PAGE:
I'll start with a quick question. Someone was asking what was the coding exercise called again, tennis scoring kata or something in your talk? Yeah, so these type of problems are generally called katas. There's an entire GitHub repository with, you know, dozens of examples of them, you can find one that you suit you and your style. This specific one was tennis scoring kata. So if you search it up, you should find a GitHub repo to it. Good. Okay, that's being settled. The second question we got was about how you found the Pair Programming Method to scale with the candidates experience?

Yeah, that's a really interesting one as well. So, if you're hiring, let's say at a graduate level, what you're really looking for isn't something like experience with syntax or a lot of the things that you would expect with experience to come. What you're more assessing is that communication, that's the fundamental thing that you want, and how quickly they can pick up concepts, how much they're willing to learn, because that's that stage of the career. And that's what they're trying to pick up. If you're assessing, and doing a programming interview with someone who's wanting to come in at a tech lead level or a senior engineer level, then you're going to have to be looking at other things. The communication is important, but it's also how do they explain these topics to you? And you have to really be seeing if they can fit into that leadership mentor role. So maybe as the interviewer, you take a step back and you give them more remit to drive the interview.

Customizing Pair Programming Interview

Short description:

You can customize the pair programming interview to fit different roles and levels. It's important to assess architectural choices and integration skills. Consider asking candidates about handling complex problems before starting the interview. Tweak the process to make it specific to each role and team. Adapt to the changing tech scene to find the perfect fit for candidates.

And from that, you can have a sense, if you were a junior developer, working with the senior developer or with this tech lead, what would be the style of working with them be? So it's very tweakable. You can also choose more difficult problems if you're trying to hire a senior developer. There's so many of these CADAs with different requirements and different complexities. So it's very tuneable, I'd say.

Yeah. And as you mentioned, the communication, I've heard that at least some companies do these like a week trial or even more or less the person will be integrated in the team and literally has a job because that's the communication part you see. Asking question, debugging in a way, you know, even the process in the new company.

Yeah. The second question we got in was about the senior candidate, and it's like, I found with more senior candidates, the skill we're interested in may work on larger scales and not always lend themselves to looking at codes together. Examples will be architecture and organizational for green projects. What do you think, what would this format with staff class role feel for you?

Sure. So I've actually, I can give you an idea of how we handle this. So a part of, we have this pair of programming interview, we think it's still fundamental to hiring a tech lead or like an engineering manager. But on top of that, maybe we'll add an architectural design interview as well into it. And the idea is, well, we need to also assess how can they make architectural choices. How will they create systems and integrate them with different parts of an application? And I think you can add that on. But this pair of programming interview is still quite important, especially because I think we've learned throughout the day today is like a tech lead and an engineering manager's remit oftentimes is interacting with people, is communicating, is empathizing with the team, teaching them stuff. So I think it's still a fundamental part of it. If you wanted to tweak the pair of programming interview, one suggestion could be trying to take a step back and before the start of the interview, asking them overall about a more complex problem. Let's say you can have a problem, like how would you handle login in general and see how they can explain those more fundamental concepts as well. So that's another step that you can add before you actually start the pair of programming interview. Yeah, and you can tweak it. As you mentioned, it's very easy to tweak it to add any other levels or any other steps that you consider good for the team and even more, make it specific to each role, each team, and the level at the end. Yeah. Oh, that was really insightful, and I learned a lot. Again, I will go back and see how much time I did with test and the pair programming. We do that, how we can tweak it more to get the perfect fit, especially nowadays that, yeah, tech scene is moving a lot. Things change so fast, and we definitely want to have the perfect fit for our own candidates. Thanks so much for the insights today, Charitas.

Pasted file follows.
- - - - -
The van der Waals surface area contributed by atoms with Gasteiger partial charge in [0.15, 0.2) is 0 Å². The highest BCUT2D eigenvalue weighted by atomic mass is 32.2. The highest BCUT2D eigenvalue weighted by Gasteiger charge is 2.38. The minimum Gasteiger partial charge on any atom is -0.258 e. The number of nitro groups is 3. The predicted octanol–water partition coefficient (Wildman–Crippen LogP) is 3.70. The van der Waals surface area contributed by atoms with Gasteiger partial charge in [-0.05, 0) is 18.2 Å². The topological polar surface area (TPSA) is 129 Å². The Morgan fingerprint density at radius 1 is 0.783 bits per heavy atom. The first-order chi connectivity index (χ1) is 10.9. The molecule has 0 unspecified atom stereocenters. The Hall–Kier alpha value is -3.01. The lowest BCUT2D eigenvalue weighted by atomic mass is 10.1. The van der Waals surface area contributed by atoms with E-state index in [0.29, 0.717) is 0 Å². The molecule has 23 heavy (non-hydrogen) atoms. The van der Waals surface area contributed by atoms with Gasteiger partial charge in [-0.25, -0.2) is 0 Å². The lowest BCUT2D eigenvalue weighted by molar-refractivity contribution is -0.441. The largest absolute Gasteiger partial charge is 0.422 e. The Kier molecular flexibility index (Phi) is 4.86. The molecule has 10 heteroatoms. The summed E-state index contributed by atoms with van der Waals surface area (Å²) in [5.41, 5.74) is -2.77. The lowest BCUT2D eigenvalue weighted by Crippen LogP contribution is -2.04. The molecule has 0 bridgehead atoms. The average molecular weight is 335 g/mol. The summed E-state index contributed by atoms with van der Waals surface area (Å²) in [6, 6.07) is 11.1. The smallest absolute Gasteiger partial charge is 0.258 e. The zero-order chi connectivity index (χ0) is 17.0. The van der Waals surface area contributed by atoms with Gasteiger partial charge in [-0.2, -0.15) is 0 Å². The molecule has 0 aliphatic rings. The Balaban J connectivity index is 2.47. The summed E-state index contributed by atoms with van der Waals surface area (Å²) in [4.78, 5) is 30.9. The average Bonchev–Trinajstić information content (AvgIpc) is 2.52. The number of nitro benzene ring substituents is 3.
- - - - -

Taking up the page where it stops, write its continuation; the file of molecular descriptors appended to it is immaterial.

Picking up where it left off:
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React Summit 2022React Summit 2022
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Impact: Growing as an Engineer
Becoming a web engineer is not easy, but there are tons of resources out there to help you on your journey. But where do you go from there? What do you do to keep growing, and to keep expanding the value you bring to your company? In this talk we’ll look at the different kinds of impact you can have as a web engineer. We’ll walk through what it means to take on bigger, more complex projects, and how to scale yourself, and grow the community around you. By driving our own development we can all grow our impact, and in this talk, we’ll discuss how to go about this.